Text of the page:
Consider a series like CPI (inflation), which I know is composed of a series of component prices (e.g. meat prices, grain prices, non-food prices, etc.), which in turn are also composed of a series of component prices (e.g. average meat prices are a combination of pork, beef, and chicken prices).

If I wanted to use a regression to find the components of CPI and their weightings, then is it better to use the final components (regress CPI against pork, beef, and chicken prices), or is it better to create fitted version of the middle components, then regress against CPI (regress average meat prices against pork, beef, and chicken prices, then fit a meat price series, then regress CPI against the fitted meat price series)?

Also, I should note that some series which were significant when fitting the interim components in the layered method - the latter method - lose their significance when the regression is flattened. So is is possible that the latter, layered method will return a better result because it includes the effect of more components?

I have tried this with actual data and the latter method gives better results.


Somewhere there's a saying "Model what you're interested in." I think you need to determine at what level you're most interested in the parameters. I'd also like to see you define what you mean by "better result." If it were me I'd probably want to obtain best estimates at the more specific level so that I could isolate the contributions of different, specific indices as much as possible. But whatever you do, watch for collinearity. I'd take a close look at a correlation matrix and/or at a printout of zero-order, partial, and part correlations, and be prepared to run several iterations of regression before drawing any conclusions about the relative contributions of different variables. I'd also want to obtain partial regression plots to see more about the nature of each X-Y relationship than a coefficient alone can give.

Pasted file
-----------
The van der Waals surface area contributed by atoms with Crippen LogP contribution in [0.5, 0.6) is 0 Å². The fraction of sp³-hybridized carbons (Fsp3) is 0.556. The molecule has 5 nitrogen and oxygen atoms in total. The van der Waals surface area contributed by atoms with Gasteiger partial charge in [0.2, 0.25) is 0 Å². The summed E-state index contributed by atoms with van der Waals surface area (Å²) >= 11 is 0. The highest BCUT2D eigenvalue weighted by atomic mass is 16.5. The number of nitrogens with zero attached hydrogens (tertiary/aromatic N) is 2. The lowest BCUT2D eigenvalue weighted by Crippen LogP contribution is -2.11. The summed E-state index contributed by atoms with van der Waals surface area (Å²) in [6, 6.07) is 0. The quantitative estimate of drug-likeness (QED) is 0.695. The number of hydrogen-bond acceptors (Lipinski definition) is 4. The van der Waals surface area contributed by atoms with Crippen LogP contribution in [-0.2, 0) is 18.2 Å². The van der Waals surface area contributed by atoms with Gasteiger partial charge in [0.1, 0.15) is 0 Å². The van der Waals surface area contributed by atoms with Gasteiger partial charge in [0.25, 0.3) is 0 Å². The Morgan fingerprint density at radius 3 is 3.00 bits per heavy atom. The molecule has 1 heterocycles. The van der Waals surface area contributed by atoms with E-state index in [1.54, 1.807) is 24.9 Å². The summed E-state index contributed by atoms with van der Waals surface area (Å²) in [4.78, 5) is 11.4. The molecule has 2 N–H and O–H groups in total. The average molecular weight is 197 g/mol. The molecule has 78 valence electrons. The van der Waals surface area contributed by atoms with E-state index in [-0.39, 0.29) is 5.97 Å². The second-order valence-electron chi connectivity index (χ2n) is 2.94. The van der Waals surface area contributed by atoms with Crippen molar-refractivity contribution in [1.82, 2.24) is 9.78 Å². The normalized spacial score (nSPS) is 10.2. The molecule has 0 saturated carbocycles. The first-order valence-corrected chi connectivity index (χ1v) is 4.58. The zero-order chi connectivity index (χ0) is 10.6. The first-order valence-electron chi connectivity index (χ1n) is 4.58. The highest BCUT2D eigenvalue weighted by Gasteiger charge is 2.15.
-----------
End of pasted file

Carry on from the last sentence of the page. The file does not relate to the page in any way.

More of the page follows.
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    $\begingroup$ Exactly right. Aggregating prematurely is likely to obscure important relationships. If meat prices are going up in concert, is it because energy or transportation prices went up in prior intervals? I see no mention of methods for examining auto-correlation or cross-correlation which would clearly be needed for a proper treatment. $\endgroup$ – DWin Jan 10 '11 at 17:56
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    $\begingroup$ Yes, collinearity is a major problem, but the relationships change over time, since one factor may affect one group of commodity prices at one point, then affect a different group when the factor changes in a different way. $\endgroup$ – hgcrpd Jan 11 '11 at 13:09

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